Summer Camps seek to find their way through pandemic
Lutherhaven is developing alternatives for summer
For the first time in 75 years, the Lutherhaven Ministries board of directors and senior management staff announced May 13 they would suspend its children's and youth camps until the summer of 2021, with the promise of safe, fun, alternative options in 2020 for families and day camps for local congregations.
"This was not an easy decision. We believe that summer camp is more important than ever, but after months of consulting with our team of healthcare experts around the nation, it became clear that suspending typical activities is the right thing to do for the safety of our communities," said Bob Baker, executive director of Lutherhaven Ministries
Lutherhaven Ministries operates Camp Lutherhaven on Lake Coeur d'Alene and Shoshone Mountain Retreat and Ranch, and McPherson Meadows up the North Fork of the Coeur d'Alene River, plus Lutherhaven Community Day Camps and Idaho Servant Adventures.
Bob spoke of the discernment, prayer, patience and wisdom that went into choices about planning summer camps during a global pandemic.
Hebrews 11:1, which speaks of being "sure of what we hope for, certain of what we cannot see," became the guiding verse for Bob and his team in making the decision.
"We are not alone in this season of quandary. We struggle with 7,000 other camps around the nation—and businesses," he said. "We consulted with health and camp experts around the nation. We came to this decision because we care about the wellbeing of children and families."
"Lutherhaven Ministries welcomes campers from across the region, nation and world," Bob said. "This summer, we had campers coming from 18 states with different coronavirus restrictions, timelines and re-opening schedules. The Center for Disease Control (CDC) and other healthcare guidelines for youth camps recommend programs for 'locals' only.
In a recent survey of 350 camps, only 33 percent were opening as usual and 51 percent were opening with adjustments, he said.
The Lutherhaven Ministries Health Care Alliance was unanimous in their support of no traditional youth camps at Lutherahaven sites, he said.
"The very nature of camp is closeness, the opposite of social distancing," said Bob. "Camp at Lutherhaven is close friendships, face-to-face conversations, high fives, fist bumps, hugs, singing, s'mores around the campfire, bunk beds, tag on the ball field—physical contact. This season of COVID-19 complicates all that, beyond how we feel we can reasonably keep kids and their families back home healthy and safe.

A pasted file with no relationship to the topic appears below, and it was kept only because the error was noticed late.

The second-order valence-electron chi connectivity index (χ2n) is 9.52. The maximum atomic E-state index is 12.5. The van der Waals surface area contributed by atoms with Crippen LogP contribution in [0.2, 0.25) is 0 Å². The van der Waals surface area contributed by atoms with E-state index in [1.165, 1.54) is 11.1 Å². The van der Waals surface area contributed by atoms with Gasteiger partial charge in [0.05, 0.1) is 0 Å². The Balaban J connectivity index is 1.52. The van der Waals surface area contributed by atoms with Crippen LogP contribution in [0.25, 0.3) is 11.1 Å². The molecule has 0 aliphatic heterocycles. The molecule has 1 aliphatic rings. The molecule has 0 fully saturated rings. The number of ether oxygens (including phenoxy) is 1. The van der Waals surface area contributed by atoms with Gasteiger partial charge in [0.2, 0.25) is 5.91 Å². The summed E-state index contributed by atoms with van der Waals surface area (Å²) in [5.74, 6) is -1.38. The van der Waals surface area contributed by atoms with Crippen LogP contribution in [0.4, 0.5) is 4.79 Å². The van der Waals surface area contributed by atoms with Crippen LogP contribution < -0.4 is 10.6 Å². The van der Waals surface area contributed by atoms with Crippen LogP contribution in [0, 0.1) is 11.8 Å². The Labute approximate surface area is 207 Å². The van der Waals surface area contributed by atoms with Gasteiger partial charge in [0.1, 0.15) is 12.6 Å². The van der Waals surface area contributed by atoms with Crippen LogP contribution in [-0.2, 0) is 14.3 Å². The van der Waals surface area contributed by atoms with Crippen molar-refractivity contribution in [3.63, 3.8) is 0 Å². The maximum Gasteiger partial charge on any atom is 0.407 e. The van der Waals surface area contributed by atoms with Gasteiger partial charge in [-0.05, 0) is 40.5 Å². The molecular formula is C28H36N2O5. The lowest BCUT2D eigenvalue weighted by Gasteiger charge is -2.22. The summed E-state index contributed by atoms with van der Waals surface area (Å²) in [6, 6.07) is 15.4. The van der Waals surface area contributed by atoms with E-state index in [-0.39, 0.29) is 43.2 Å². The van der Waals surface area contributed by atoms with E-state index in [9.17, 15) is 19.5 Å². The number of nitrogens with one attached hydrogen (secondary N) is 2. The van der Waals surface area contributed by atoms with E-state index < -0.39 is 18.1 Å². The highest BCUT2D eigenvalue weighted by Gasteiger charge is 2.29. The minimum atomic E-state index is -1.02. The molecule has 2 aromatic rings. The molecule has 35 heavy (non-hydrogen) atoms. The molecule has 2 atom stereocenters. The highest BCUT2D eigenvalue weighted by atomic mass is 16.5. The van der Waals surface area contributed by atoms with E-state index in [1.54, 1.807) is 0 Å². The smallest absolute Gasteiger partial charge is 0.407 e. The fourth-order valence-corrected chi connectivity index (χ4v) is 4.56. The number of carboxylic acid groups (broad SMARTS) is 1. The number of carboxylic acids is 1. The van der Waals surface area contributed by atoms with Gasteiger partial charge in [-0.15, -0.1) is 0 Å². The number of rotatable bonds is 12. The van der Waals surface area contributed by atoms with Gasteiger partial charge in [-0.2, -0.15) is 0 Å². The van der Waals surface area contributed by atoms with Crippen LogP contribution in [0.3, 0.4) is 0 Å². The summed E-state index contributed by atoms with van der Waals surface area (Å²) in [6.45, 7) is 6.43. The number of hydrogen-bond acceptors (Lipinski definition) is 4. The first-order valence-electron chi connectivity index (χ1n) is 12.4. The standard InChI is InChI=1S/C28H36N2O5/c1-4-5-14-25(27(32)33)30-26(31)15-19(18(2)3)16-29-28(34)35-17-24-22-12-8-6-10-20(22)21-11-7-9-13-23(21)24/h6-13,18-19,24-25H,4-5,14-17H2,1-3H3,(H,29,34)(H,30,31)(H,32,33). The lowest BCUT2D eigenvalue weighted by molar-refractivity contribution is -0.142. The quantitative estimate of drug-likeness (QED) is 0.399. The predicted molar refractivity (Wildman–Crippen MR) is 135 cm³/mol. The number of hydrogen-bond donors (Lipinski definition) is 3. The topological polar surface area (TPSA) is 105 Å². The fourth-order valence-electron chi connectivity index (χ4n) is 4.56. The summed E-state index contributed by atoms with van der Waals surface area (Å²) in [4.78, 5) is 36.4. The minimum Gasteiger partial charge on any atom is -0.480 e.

"Camp has so many moving parts. How do we disinfect lifejackets between each use, and canoe paddles, golf putters, bows and dozens of arrows launched into trees—not to mention bathroom sinks, door knobs and s'more sticks," he said.
Realizing traditional camps could not occur, Lutherhaven leaders began to plan for new, creative ways to use the camps.
The Lutherhaven board and staff are creating alternative ways for families to enjoy camp. Plans are underway to open July 1 for families to rent individual campsites and cabins, and to enjoy water sports, campfire meals and the outdoors. The facilities are also available to small groups from local congregations and agencies with measures to ensure participants can practice safe social distancing.
"Hebrews 12 says, 'Since we are surrounded by such a great cloud of witnesses, let us throw off everything that hinders us... and let us run with perseverance the race marked out for us.' That is exactly what we are trying to do in this new season," said Bob. "While this summer's changed plans are not the race many intended, it's a race marked out for us by God, a race that we run with campers, staff, parents, pastors and grandparents."
Families can choose from experiences at the three locations. Camp Lutherhaven on the shore of Lake Coeur d'Alene is a traditional summer camp setting. Shoshone Mountain Retreat—on the edge of the Bitterroot Mountains—provides opportunities for hiking, fly-fishing, huckleberry picking and river floating.
Options include camping and cabin rentals, family camps and retreats, congregational and agency camps, a women's retreat, online high school leadership experiences, volunteer and college-age opportunities, and a weekend for families with a special needs child.
Those who registered for camps may donate their deposit, transfer it to 2021, leave the payment on their account for a future event or receive a full refund.
The staff team is working with its health care team to develop health and safety protocols in line with guidance from the CDC and regional health district. Those protocols will be announced by June 30. Individuals and groups from areas with high rates of COVID-19 may not be able to come until their county has a health department "all clear."
There are plans for a high school Servant Leadership Experience for ninth to 12th graders seeking a faith-building experience while serving neighbors. There will be two three-week sessions that combine video and live online meetings with staff and peers, including Bible studies and discussion on what it means to be a servant leader. Teens will be mentored to develop meaningful service projects in their own communities.
"Lutherhaven is fortunate to be able to craft alternative plans, because many camps around the region and country are closing altogether," Bob said. "The ministry still strives to safely make camp a possibility for as many campers as possible, of every age and ability."
For information on options, refunds and news, visit lutherhaven.com.
Copyright@ The Fig Tree, June, 2020